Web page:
In this case you can make deposits into a SIPP (self invested personal pension) account and for every £800 that you deposit, the government will deposit £200. That means in total the account will have £1000 in it. In effect the government “gives back” your 20% tax and allows you to immediately invest it in the account. The main catch to that is the money will be locked away until you are 55 (and it may be 57 by 2028 when new rules kick in).
Scenario 2: you are a higher rate tax earner between £50,000 – £150,000
In this scenario then for your income up to £50,000, you can still make deposits into a SIPP account (as in scenario 1) and get your 20% tax relief back.
However it is even better than that: for the 40% tax that you pay in the higher tax bracket, you can get that 40% tax back in the form of pension tax relief.
For example: if you earn £60,000 per annum then you pay higher-rate tax on £10,000 of your gross salary. If you deposit up to £8000 into a SIPP in a given year, then the government will add £2000 in regular pension tax relief. In addition a further £1600 in higher rate tax relief will be paid back to you through your tax code. At the end of the year your £8000 after-tax contribution means you’ve had £11,600 in benefits to invest in your pension. The £3600 is pretty close to the 40% tax you would pay on your earnings above £50k!
The only catch is that you only get pension tax relief at 40% for the amounts you make over £50,000. The rest is simply 20% tax relief and it is deposited directly into your SIPP account.
Key facts for SIPP accounts:
For a full review of Self-invested personal pensions please have a look here, for our beginner’s guide. Otherwise here is a quick overview of the key facts to remember:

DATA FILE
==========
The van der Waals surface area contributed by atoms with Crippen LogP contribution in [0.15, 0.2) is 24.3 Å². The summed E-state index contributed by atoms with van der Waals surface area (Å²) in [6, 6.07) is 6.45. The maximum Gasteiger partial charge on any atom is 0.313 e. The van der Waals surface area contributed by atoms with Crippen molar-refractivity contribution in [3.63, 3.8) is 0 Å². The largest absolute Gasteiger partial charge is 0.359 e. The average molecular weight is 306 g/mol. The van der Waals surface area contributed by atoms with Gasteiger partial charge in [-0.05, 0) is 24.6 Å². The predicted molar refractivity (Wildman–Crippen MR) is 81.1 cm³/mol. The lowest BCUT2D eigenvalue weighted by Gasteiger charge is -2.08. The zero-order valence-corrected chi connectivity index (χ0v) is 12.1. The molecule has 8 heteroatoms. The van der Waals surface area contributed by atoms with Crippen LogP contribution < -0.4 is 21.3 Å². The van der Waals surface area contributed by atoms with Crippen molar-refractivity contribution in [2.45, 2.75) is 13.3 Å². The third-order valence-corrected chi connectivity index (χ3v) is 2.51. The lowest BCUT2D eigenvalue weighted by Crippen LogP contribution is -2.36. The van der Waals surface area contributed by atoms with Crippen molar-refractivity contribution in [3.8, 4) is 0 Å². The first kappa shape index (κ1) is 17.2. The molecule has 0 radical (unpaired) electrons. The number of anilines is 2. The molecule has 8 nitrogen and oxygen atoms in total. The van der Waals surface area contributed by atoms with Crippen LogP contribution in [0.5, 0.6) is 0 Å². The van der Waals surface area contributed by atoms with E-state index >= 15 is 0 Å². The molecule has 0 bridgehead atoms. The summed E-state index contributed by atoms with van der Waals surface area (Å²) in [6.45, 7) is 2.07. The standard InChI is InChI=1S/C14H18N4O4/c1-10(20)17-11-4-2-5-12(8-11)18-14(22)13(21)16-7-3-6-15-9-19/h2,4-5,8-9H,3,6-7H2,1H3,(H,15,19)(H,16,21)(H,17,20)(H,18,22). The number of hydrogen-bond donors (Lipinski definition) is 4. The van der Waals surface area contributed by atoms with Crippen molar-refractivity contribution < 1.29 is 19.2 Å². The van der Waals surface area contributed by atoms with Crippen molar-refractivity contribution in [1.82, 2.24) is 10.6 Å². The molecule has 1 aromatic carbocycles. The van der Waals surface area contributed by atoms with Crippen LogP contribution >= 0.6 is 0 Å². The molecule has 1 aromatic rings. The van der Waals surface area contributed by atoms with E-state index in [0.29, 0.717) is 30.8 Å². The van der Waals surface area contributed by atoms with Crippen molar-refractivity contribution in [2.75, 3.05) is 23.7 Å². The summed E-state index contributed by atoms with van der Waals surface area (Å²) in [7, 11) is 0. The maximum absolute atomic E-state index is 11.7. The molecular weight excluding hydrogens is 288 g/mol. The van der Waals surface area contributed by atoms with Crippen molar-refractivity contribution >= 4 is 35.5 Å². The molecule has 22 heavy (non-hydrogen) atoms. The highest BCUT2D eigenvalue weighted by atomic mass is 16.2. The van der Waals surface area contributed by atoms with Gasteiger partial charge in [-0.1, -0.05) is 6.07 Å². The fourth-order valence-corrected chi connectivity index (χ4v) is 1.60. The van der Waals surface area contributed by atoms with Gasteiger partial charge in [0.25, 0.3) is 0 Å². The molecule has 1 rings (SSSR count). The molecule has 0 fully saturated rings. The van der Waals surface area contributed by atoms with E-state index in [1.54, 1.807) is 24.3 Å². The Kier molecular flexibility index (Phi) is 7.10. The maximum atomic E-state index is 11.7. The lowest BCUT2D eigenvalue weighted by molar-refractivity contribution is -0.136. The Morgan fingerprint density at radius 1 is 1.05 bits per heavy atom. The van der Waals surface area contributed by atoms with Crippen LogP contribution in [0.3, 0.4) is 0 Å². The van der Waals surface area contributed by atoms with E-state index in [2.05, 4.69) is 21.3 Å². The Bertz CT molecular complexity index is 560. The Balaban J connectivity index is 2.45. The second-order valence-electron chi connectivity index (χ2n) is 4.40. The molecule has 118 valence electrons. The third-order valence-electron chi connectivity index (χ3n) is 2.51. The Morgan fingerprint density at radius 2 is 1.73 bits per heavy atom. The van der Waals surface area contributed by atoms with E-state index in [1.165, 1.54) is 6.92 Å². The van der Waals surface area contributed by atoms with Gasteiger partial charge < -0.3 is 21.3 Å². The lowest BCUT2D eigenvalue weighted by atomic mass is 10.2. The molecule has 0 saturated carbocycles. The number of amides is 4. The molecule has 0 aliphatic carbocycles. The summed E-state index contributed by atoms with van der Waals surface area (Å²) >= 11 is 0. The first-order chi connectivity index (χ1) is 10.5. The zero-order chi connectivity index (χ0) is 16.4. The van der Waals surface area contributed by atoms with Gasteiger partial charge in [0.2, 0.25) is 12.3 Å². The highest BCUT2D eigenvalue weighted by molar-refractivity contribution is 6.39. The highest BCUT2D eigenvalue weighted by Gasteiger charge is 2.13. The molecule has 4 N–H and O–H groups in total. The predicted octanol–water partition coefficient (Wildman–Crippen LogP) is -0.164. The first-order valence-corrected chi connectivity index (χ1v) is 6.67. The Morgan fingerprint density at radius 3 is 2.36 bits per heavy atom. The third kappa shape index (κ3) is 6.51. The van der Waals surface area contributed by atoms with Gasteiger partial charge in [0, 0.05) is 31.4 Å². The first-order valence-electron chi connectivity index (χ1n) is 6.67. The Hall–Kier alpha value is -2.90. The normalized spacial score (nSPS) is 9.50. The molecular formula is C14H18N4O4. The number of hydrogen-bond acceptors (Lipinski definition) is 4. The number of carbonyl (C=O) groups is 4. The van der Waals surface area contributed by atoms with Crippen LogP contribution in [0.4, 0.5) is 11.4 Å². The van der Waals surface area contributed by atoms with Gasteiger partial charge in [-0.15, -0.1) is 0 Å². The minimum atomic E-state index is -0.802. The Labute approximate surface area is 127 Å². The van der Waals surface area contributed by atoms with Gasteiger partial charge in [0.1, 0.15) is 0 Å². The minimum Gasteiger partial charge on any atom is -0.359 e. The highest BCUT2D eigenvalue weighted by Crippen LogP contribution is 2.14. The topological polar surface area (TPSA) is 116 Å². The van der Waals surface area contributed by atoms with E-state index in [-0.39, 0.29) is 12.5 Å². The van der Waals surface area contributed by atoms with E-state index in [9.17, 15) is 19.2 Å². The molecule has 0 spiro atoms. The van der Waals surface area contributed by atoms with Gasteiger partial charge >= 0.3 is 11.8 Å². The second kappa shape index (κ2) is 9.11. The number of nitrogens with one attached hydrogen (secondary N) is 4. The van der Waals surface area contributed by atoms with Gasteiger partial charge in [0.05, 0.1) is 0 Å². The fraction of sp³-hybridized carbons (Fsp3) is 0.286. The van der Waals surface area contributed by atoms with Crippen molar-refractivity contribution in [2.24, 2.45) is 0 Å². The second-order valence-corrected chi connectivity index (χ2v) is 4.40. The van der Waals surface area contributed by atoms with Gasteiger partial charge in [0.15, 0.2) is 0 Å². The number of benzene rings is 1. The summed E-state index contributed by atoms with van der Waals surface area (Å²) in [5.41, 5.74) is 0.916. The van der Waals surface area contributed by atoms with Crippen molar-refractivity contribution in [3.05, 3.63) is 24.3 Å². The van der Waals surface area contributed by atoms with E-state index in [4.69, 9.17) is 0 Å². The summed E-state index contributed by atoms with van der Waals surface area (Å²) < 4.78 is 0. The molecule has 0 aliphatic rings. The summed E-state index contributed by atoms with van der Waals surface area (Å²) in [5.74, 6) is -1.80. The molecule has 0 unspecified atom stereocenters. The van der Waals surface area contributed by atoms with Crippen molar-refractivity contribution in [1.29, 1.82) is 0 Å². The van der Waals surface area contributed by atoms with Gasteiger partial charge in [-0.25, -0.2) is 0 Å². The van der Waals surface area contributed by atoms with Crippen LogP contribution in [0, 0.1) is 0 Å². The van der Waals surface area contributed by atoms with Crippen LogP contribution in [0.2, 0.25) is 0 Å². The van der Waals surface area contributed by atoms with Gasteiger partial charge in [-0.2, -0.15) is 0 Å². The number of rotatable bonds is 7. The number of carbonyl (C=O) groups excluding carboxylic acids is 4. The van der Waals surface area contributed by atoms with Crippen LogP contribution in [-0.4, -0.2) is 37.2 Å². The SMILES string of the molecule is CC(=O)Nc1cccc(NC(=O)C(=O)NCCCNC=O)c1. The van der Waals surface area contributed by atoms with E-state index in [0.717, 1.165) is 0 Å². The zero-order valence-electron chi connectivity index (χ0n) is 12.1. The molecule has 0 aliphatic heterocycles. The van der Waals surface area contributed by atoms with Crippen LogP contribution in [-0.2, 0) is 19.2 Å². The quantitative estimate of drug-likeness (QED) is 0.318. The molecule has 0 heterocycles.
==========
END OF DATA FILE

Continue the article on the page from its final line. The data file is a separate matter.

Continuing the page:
- Maximum contribution of £40,000 per year
- You cannot contribute more than your salary (e.g. if you earn £15k, your limit is £15k)
- It is not accessible again until age 55 (which is 57 by 2028)
- Brokerages charge a fee, so go with a reasonably priced provider like AJ Bell
- Higher rate pension tax relief might get cut – so act soon!
Nobody has a crystal ball and can advise you about what is going to happen in the future.
As I sit down and write this, there is an odd calm that washes over me. I have been investing in financial markets for nearly 11 years and I suppose I have gotten bored from all of the initial excitement. Rather than worry about changes in the future, take advantage of what the government offers you now.
Your employers offer you pension schemes that give you free money – join them.
Your government offers you pension tax relief, so sign up and deposit money into a SIPP – before they cut tax relief, particularly for higher earners. 20% pension tax relief should be safe this year.
Finally, if you have money left over after maxing out on your pension contributions, then put your money into an ISA. You can deposit £20,000 per year and the interest/dividends earned on that are all tax free, and will be tax free forever. The FTSE All-Share (British index) yields a healthy 4%, which is 5.3x the bank of England base rate of 0.75%. If you’re 34 like me, I bet that will yield something like 8-10% by the time you are 67 years old. Imagine earning 8-10% per year tax-free income in your retirement years.